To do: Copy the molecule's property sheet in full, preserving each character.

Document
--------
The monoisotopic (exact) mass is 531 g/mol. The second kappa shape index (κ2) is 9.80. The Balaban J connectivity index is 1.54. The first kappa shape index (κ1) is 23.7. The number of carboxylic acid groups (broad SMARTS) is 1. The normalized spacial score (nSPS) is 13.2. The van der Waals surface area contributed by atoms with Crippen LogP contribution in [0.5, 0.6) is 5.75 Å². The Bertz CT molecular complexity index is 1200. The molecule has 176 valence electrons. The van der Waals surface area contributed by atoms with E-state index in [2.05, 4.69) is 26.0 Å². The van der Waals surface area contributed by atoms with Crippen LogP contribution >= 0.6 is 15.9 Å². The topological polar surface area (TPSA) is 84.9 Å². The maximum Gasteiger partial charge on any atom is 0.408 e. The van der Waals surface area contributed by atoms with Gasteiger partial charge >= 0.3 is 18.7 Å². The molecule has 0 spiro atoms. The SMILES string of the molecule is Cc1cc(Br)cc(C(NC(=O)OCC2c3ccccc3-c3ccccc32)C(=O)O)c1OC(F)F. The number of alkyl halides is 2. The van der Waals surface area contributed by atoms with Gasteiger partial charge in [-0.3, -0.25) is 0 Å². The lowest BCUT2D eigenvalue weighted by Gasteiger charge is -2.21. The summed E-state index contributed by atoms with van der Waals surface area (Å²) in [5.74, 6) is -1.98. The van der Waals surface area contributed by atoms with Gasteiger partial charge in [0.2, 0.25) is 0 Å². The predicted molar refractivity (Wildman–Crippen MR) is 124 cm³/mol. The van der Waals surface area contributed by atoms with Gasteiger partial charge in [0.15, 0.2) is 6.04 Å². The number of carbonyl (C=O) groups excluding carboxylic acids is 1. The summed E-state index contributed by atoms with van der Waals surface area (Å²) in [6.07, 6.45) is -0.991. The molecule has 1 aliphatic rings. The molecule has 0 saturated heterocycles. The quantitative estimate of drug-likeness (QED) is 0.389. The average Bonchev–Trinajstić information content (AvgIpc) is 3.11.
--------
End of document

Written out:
The monoisotopic (exact) mass is 531 g/mol. The second kappa shape index (κ2) is 9.80. The Balaban J connectivity index is 1.54. The first kappa shape index (κ1) is 23.7. The number of carboxylic acid groups (broad SMARTS) is 1. The normalized spacial score (nSPS) is 13.2. The van der Waals surface area contributed by atoms with Crippen LogP contribution in [0.5, 0.6) is 5.75 Å². The Bertz CT molecular complexity index is 1200. The molecule has 176 valence electrons. The van der Waals surface area contributed by atoms with E-state index in [2.05, 4.69) is 26.0 Å². The van der Waals surface area contributed by atoms with Crippen LogP contribution >= 0.6 is 15.9 Å². The topological polar surface area (TPSA) is 84.9 Å². The maximum Gasteiger partial charge on any atom is 0.408 e. The van der Waals surface area contributed by atoms with Gasteiger partial charge >= 0.3 is 18.7 Å². The molecule has 0 spiro atoms. The SMILES string of the molecule is Cc1cc(Br)cc(C(NC(=O)OCC2c3ccccc3-c3ccccc32)C(=O)O)c1OC(F)F. The number of alkyl halides is 2. The van der Waals surface area contributed by atoms with Gasteiger partial charge in [-0.3, -0.25) is 0 Å². The lowest BCUT2D eigenvalue weighted by Gasteiger charge is -2.21. The summed E-state index contributed by atoms with van der Waals surface area (Å²) in [5.74, 6) is -1.98. The van der Waals surface area contributed by atoms with Gasteiger partial charge in [0.2, 0.25) is 0 Å². The predicted molar refractivity (Wildman–Crippen MR) is 124 cm³/mol. The van der Waals surface area contributed by atoms with Gasteiger partial charge in [0.15, 0.2) is 6.04 Å². The number of carbonyl (C=O) groups excluding carboxylic acids is 1. The summed E-state index contributed by atoms with van der Waals surface area (Å²) in [6.07, 6.45) is -0.991. The molecule has 1 aliphatic rings. The molecule has 0 saturated heterocycles. The quantitative estimate of drug-likeness (QED) is 0.389. The average Bonchev–Trinajstić information content (AvgIpc) is 3.11.